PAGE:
Could Electric Vehicles Revolutionise the Agriculture Industry?

Could Electric Vehicles Revolutionise the Agriculture Industry?

In 2019 we’ve seen serious momentum gather behind the electric vehicle movement. In Britain sales of zero emission vehicles continue to rise and they are becoming more popular among motorists as the key teething problems with them begin to get ironed out. With the agricultural and construction world being targeted for their high emission levels, could we see an electrical revolution about to happen here too?

The Benefits of Electric Special Type Vehicles

The electric and ultra-low emission vehicle (ULEV) revolution has so far impacted more upon the likes of couriers, taxis and lighter vehicles than those in the plant and agricultural industries. Progress on achievable truck options does seem to be coming, though the range is still proving an issue so far that has yet to be nailed. Of course, if this can happen logistically, it’ll come with a wide range of benefits for the sector:

  • Lower Emissions – the UK government has revealed an ambitious pledge to reach new zero carbon emissions by 2050, a pledge which has seen the automotive industry scrabbling to reduce take ups of diesel vehicles. Practical electric vehicles in the agricultural and construction world would be a huge step towards the government’s lofty goal. Though current focus seems to be on the logistics and haulage industries, you can bet once the mileage issues have been cracked that special type vehicles will be the next to move away from fossil fuels.
  • Cost-Effective to Run – though your initial expenditure for an electric vehicle will undoubtedly be higher than for a traditional engine option, you will begin to see the benefits immediately through the reduction in running costs. Electric vehicles can get more than three times the mileage per cost compared to a petrol equivalent. Plus, with government grants that additional price can be subsidised to make them a more affordable option
  • Higher Flexibility on Working Hours – particularly in the agricultural world this could make a huge difference. Electric vehicles operate at a far lower noise level compared to the current offering of diesel tractors or combine harvesters. This means that the opportunity to harvest at night-time could be opened up, revolutionising the agriculture industry and possibly allowing for higher output of crops and increased income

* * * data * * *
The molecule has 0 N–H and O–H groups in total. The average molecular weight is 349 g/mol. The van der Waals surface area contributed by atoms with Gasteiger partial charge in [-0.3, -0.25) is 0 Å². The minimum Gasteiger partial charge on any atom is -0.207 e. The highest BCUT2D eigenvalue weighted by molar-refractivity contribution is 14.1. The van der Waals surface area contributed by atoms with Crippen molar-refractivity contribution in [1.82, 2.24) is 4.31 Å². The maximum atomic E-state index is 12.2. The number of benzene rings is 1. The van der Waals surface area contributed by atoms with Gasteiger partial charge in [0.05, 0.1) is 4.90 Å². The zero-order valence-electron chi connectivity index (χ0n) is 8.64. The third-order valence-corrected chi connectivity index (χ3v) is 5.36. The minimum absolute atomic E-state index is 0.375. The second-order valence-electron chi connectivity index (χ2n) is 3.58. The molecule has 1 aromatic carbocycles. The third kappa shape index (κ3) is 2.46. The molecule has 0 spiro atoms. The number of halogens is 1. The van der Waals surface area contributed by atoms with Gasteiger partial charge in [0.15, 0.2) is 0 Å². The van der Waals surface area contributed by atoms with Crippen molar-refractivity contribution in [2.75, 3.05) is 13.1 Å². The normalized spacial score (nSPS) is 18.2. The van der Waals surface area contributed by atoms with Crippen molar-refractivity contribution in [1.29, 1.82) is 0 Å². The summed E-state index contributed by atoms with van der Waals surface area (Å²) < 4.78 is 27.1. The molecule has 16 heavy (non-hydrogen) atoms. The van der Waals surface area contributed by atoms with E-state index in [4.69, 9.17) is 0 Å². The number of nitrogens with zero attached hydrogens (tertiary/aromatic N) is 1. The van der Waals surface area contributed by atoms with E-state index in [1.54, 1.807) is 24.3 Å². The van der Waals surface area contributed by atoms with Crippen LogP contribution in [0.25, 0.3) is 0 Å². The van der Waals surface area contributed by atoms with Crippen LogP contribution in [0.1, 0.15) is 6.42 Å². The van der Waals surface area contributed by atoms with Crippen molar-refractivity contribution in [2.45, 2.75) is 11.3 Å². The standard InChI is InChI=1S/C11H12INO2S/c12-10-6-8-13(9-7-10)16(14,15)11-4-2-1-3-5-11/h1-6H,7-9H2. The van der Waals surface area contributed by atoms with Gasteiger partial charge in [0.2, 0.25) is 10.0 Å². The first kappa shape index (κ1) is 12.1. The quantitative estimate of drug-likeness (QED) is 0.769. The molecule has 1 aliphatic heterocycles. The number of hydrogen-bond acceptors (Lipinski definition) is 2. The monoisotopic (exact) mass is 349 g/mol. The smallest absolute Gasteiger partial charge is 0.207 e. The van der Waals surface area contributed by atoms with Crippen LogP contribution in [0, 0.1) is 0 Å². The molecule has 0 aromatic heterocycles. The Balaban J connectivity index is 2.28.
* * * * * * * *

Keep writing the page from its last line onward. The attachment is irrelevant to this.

• Ease of Charging – as opposed to the current model of refuelling from your local filling station or having to go back to the yard for your DERV, an electric vehicle fleet offers you the chance to recharge at the farm when it’s not in use. With the government providing grant funding of up to 75% for electric charging points at homes and businesses, the initial expenditure may not be as high as feared. Add in the cost-saving element and the convenience of charging whilst you sleep or your vehicles inactive, and electric vehicles seem like a great option for farmers

What’s Holding Back Electric Special Type Vehicles?

Of course, bringing electrical vehicles to the industry is going to require overcoming of some substantial hurdles. Though the government, industry experts and vehicle manufacturers are aware how helpful the electric capabilities could be, it’s going to need solutions to the following problems:

  • Low Mileage – the constant argument against the electric vehicle is the lack of mileage compared to diesel alternatives. It’s fair to say that electric cars are the current frontrunners for feasibility but even the high-end models currently being used on our roads aren’t able to reach higher than 300 miles on a single charge. That’s not taking into account that the battery for vehicles in the construction and agricultural industries would also need to be used to power the machinery elements of the vehicles
  • Upfront Cost – we are unclear as to what the costing implications would be in the industry, with us yet to see an achievable and feasible working model. Based on the electric car pricing model, you can expect the prices to be thousands more than traditionally fuelled vehicles. We’d expect the government to offer grants to incentivise making the switch to electric, though this’ll still be at a significant cost increase. In a challenging market, this may prove too much to justify the purchase
  • Less Power – as you’ll know, farm vehicles with many uses tend to guzzle fuel at an alarming rate to power not just their engine but attached machinery. In order to get these vehicles on our roads and farms we may see a sacrifice in the power of special type vehicles. Then the need for electric vehicles can be a question of whether you’re happy to sacrifice performance for the benefits they bring
  • Timescales – the next big question is when will these vehicles be ready to purchase? With industry noise being largely around the haulage electric revolution how long will it take for special types to be the area of focus? With Brexit looming and an uncertain future for farmers ahead, avoiding big purchases seems a smart business decision and if affordable options take too long to roll out, they may miss the boat completely.

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